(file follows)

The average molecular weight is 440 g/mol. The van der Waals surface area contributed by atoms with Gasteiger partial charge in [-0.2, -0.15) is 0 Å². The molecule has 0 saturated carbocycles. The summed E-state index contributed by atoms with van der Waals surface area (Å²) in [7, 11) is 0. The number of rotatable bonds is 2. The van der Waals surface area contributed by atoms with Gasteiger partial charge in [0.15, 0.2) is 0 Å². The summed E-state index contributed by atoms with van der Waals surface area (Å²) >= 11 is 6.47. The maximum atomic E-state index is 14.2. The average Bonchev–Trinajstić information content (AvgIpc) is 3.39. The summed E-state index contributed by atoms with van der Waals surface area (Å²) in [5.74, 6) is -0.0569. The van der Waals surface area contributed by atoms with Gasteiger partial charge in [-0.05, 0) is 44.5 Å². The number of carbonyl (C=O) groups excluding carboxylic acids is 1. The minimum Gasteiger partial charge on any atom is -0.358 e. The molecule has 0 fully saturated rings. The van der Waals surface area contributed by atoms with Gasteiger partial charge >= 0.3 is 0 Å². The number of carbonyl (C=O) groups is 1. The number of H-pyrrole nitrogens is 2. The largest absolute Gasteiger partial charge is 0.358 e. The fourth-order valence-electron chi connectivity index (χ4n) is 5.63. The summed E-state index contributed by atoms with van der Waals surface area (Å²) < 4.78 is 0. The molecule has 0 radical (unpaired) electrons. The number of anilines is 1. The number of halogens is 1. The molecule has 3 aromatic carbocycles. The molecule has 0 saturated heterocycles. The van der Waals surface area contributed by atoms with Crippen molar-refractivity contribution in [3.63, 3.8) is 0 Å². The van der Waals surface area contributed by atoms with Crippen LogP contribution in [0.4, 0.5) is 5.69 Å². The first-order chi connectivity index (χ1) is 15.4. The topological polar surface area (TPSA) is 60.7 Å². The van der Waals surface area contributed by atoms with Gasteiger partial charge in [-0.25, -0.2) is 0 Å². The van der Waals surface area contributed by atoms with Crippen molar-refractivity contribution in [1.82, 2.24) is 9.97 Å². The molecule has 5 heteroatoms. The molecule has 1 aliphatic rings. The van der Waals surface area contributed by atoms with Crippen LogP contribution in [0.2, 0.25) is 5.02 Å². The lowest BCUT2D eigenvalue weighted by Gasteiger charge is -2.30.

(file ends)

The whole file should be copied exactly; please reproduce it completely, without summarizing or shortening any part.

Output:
The average molecular weight is 440 g/mol. The van der Waals surface area contributed by atoms with Gasteiger partial charge in [-0.2, -0.15) is 0 Å². The molecule has 0 saturated carbocycles. The summed E-state index contributed by atoms with van der Waals surface area (Å²) in [7, 11) is 0. The number of rotatable bonds is 2. The van der Waals surface area contributed by atoms with Gasteiger partial charge in [0.15, 0.2) is 0 Å². The summed E-state index contributed by atoms with van der Waals surface area (Å²) >= 11 is 6.47. The maximum atomic E-state index is 14.2. The average Bonchev–Trinajstić information content (AvgIpc) is 3.39. The summed E-state index contributed by atoms with van der Waals surface area (Å²) in [5.74, 6) is -0.0569. The van der Waals surface area contributed by atoms with Gasteiger partial charge in [-0.05, 0) is 44.5 Å². The number of carbonyl (C=O) groups excluding carboxylic acids is 1. The minimum Gasteiger partial charge on any atom is -0.358 e. The molecule has 0 fully saturated rings. The van der Waals surface area contributed by atoms with Gasteiger partial charge >= 0.3 is 0 Å². The number of carbonyl (C=O) groups is 1. The number of H-pyrrole nitrogens is 2. The largest absolute Gasteiger partial charge is 0.358 e. The fourth-order valence-electron chi connectivity index (χ4n) is 5.63. The summed E-state index contributed by atoms with van der Waals surface area (Å²) < 4.78 is 0. The molecule has 0 radical (unpaired) electrons. The number of anilines is 1. The number of halogens is 1. The molecule has 3 aromatic carbocycles. The molecule has 0 saturated heterocycles. The van der Waals surface area contributed by atoms with Crippen molar-refractivity contribution in [3.63, 3.8) is 0 Å². The van der Waals surface area contributed by atoms with Crippen LogP contribution in [0.4, 0.5) is 5.69 Å². The first-order chi connectivity index (χ1) is 15.4. The topological polar surface area (TPSA) is 60.7 Å². The van der Waals surface area contributed by atoms with Gasteiger partial charge in [-0.25, -0.2) is 0 Å². The van der Waals surface area contributed by atoms with Crippen molar-refractivity contribution in [1.82, 2.24) is 9.97 Å². The molecule has 5 heteroatoms. The molecule has 1 aliphatic rings. The van der Waals surface area contributed by atoms with Crippen LogP contribution in [0.2, 0.25) is 5.02 Å². The lowest BCUT2D eigenvalue weighted by Gasteiger charge is -2.30.